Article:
03/24/2017 1:40PM

Moomey finds the tonic in Ultimate Betting Challenge

Email

Eric Moomey is back, and he’s better than ever.

Moomey, the 2014 National Handicapping Championship Tour winner, was absent from in-person contests for the last seven months of 2016. Moomey battled diverticulitis for most of 2016. He had three surgeries and four hospital stays, totaling 61 days in all.

He recently made his first trip since this year’s NHC, to Santa Anita for the Ultimate Betting Challenge. He ended up winning over $67,000 between his bankroll, prize money, and a seat to the Breeders’ Cup Betting Challenge. He’s also now eligible for a $1 million bonus should he go on to win the BCBC.

Chasing a million-dollar bonus isn’t a new thing for Moomey. He was eligible for a $2 million bump had he won the 2015 NHC. While he never really got going that time, he’s hoping this will be a different story. “How many times do you get a one-in-500 shot at a million dollars?” he asked rhetorically.

Moomey’s had a lot of success over the past few years, but a win in a big buy-in live-bank contest had eluded him until now. “I’ve put a lot of effort into changing from mythical play to live because it seems like the way the contest world is moving,” he said. “It’s been a real learning process.”

Experience has been the best teacher. “When I played in the [BCBC] online last year I had a strong opinion early on Lancaster Bomber and it turned out I was right but I didn’t bet enough money,” said Moomey, who played from his hospital room in San Diego. “Afterwards, I said to myself, ‘If that was my strongest opinion, why didn’t I bet all my money so I’d be sitting with something I could work with?’ ”

It’s a very established model in live-bank play: Very often winning means betting all your money at some point, often toward the end. Moomey decided it didn’t matter when he went all-in, as long as he did so on his strongest play. That’s the lesson he took with him that paid off at Santa Anita.

His new philosophy suits his natural style. “I just play better when I’m aggressive,” he said. “I tried laying up with show bets in live-bank play and I don’t do it very well. I’ve had five-horse fields where I take a 1-5 who runs fourth and a 10-1 wins that’s who I would have bet had I been playing the race normally.”

For the Santa Anita tournament, Moomey set a goal of finishing with a bankroll of $15,000 – five times the initial bankroll. He came up with that number based on historical precedent and the number of entries expected in the tournament. “I always have goals irrespective of the outcome,” he said, “and afterwards I don’t analyze the outcome. I analyze how I played to reach my goal.”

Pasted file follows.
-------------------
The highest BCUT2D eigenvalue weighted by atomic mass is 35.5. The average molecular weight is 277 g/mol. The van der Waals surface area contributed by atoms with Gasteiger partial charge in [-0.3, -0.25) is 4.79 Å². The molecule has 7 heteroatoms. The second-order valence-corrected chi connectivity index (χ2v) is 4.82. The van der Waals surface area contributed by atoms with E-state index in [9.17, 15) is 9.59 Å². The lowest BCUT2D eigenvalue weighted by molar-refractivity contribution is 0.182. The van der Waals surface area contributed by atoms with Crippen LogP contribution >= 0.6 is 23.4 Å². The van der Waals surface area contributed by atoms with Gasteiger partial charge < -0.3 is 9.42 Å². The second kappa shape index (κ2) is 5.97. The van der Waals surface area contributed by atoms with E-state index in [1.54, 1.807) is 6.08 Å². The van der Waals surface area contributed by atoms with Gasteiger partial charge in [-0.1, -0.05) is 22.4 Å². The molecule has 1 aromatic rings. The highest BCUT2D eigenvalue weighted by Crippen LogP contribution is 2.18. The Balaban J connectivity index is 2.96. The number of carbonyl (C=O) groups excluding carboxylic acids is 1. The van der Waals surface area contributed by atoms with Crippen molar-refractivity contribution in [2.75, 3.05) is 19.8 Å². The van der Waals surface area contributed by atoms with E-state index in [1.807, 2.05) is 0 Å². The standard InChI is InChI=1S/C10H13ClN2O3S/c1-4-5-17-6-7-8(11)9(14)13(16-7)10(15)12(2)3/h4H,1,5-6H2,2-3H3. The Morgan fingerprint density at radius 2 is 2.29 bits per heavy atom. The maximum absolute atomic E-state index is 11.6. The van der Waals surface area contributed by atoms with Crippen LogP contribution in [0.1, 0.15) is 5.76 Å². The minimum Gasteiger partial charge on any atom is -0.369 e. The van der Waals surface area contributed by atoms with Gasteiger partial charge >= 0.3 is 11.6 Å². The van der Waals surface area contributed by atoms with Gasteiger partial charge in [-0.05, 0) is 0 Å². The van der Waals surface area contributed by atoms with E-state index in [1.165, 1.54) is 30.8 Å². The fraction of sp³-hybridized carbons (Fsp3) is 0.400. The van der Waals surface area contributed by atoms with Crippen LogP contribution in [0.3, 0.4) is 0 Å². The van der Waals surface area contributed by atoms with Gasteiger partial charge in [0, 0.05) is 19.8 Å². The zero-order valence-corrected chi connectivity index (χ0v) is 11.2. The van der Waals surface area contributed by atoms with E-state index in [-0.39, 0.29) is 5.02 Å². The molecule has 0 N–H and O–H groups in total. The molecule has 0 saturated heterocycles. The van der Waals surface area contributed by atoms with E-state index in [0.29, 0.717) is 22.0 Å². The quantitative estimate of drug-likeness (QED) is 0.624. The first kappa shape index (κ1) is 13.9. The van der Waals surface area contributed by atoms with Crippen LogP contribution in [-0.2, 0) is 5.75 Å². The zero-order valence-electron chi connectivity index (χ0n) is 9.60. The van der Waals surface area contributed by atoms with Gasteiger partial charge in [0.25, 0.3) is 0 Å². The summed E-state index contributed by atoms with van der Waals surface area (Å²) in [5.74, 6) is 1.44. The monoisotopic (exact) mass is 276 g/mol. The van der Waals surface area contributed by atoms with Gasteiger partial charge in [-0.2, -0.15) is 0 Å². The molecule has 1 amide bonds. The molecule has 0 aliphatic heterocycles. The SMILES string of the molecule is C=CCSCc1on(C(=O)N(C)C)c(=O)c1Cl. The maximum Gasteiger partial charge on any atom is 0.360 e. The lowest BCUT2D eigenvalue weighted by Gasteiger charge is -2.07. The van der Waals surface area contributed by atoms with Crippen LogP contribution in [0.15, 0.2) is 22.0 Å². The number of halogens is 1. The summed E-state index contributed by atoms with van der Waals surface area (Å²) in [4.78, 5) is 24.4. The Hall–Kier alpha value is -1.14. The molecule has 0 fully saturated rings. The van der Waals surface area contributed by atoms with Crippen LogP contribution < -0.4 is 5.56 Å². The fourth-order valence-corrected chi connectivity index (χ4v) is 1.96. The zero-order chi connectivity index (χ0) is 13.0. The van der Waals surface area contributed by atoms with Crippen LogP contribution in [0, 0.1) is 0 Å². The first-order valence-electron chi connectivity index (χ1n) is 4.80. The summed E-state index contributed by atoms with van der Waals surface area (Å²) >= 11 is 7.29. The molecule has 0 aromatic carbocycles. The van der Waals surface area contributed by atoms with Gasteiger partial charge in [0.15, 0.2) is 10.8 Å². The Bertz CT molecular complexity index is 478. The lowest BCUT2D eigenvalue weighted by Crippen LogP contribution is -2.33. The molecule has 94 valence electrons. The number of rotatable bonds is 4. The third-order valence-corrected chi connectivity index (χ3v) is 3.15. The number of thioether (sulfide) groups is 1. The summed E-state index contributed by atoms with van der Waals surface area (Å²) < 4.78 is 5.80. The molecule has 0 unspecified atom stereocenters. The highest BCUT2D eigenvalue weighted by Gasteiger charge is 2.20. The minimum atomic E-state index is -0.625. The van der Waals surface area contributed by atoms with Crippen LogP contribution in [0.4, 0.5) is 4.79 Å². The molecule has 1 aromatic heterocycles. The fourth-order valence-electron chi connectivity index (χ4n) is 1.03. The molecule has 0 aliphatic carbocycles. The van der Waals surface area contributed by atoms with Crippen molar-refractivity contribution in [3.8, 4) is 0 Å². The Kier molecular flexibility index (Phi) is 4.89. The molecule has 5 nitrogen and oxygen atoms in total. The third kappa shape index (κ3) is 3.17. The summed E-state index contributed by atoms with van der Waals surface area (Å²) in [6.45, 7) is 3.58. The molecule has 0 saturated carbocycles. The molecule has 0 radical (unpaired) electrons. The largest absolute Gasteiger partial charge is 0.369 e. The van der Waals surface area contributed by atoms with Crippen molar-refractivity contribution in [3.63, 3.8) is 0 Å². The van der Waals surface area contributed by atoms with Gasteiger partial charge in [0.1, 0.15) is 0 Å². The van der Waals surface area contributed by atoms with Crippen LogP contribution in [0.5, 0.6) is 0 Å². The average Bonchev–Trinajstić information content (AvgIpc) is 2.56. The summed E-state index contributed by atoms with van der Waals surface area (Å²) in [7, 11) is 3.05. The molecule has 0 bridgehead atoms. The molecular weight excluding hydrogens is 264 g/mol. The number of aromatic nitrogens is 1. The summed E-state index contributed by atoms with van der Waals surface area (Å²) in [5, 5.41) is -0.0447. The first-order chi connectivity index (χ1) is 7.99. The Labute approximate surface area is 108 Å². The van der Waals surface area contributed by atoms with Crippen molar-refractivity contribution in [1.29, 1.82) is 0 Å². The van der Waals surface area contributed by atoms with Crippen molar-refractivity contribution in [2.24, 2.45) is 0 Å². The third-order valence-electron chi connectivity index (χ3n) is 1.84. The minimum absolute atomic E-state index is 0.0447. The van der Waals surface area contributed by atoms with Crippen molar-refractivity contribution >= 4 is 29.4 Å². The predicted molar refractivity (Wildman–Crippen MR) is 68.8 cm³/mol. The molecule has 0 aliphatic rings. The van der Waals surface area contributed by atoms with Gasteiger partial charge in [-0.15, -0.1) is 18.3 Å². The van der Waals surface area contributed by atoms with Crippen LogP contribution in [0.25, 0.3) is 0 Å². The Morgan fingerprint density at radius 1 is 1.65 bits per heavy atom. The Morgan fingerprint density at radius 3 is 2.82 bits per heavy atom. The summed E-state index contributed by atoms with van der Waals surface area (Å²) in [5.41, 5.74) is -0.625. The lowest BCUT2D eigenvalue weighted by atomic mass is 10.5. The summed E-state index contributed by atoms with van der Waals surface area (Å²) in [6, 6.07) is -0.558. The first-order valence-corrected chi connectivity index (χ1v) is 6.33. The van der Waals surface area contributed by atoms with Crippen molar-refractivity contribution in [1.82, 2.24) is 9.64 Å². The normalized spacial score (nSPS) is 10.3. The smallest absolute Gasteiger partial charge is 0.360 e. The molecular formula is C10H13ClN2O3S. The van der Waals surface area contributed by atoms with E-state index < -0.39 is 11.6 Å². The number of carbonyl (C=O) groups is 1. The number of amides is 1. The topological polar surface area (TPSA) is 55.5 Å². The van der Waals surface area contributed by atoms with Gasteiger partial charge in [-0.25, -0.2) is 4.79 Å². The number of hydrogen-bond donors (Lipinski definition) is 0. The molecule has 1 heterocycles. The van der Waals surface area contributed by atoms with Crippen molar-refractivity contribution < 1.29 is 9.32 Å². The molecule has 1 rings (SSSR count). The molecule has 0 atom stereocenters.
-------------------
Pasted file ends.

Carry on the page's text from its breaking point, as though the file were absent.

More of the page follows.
When Write in Candidate got the job done in Gulfstream’s fifth at 9-2, Moomey’s goal was met. He had over $17,000 on his bankroll.

“The first thing you want to do after making a big move is sit back and relax,” he said. “You don’t want to make another move.”

But just because he exceeded his goal didn’t mean he was home free. The downside of going all-in early is that even if you hit, there are still more races to be run.

“The problem was there was a target on my back and I didn’t know what everyone else was going to do,” he continued, “but I decided to sit and wait, make my required minimum bets, then I’d make another move if I had to.”

In the last race, Moomey showed an example of how he tries to play the other players. He was still in front and liked the favorite, but he decided to play another horse defensively instead. “There were only a few people within striking distance and I was monitoring the amounts on the board and I could tell my closest competitors weren’t playing favorites because a favorite would win and their scores would drop by $600,” he said, referring to the minimum $600 wager.

With this in mind, he figured he’d have a good chance to win if the favorite won anyway. Had he been behind, he likely would have made another move pushing some of his chips in on the favorite, but he didn’t feel like that was necessary. “I was willing to make another move if I had to but I wanted to force others to make the move,” he said.

Of course, someone could have coldcocked an exacta and passed him but that didn’t concern him. “If someone hit for $25,000 on the last race I’d have said, ‘Good for them,’ and I also know that even if I’d bet the favorite to win I still might not have had enough to overcome them anyway.”

In 2016, Moomey had to leave multiple contests because of health issues. At Surfside in April, he was feeling so bad he went all-in on a horse he didn’t like because he had to get to the hospital. He appreciated the irony of getting a big win a year later in the same format with the same move in the same part of the country. “It felt great to be back in southern California, to go all-in on a horse I actually liked, be well enough to finish the job.”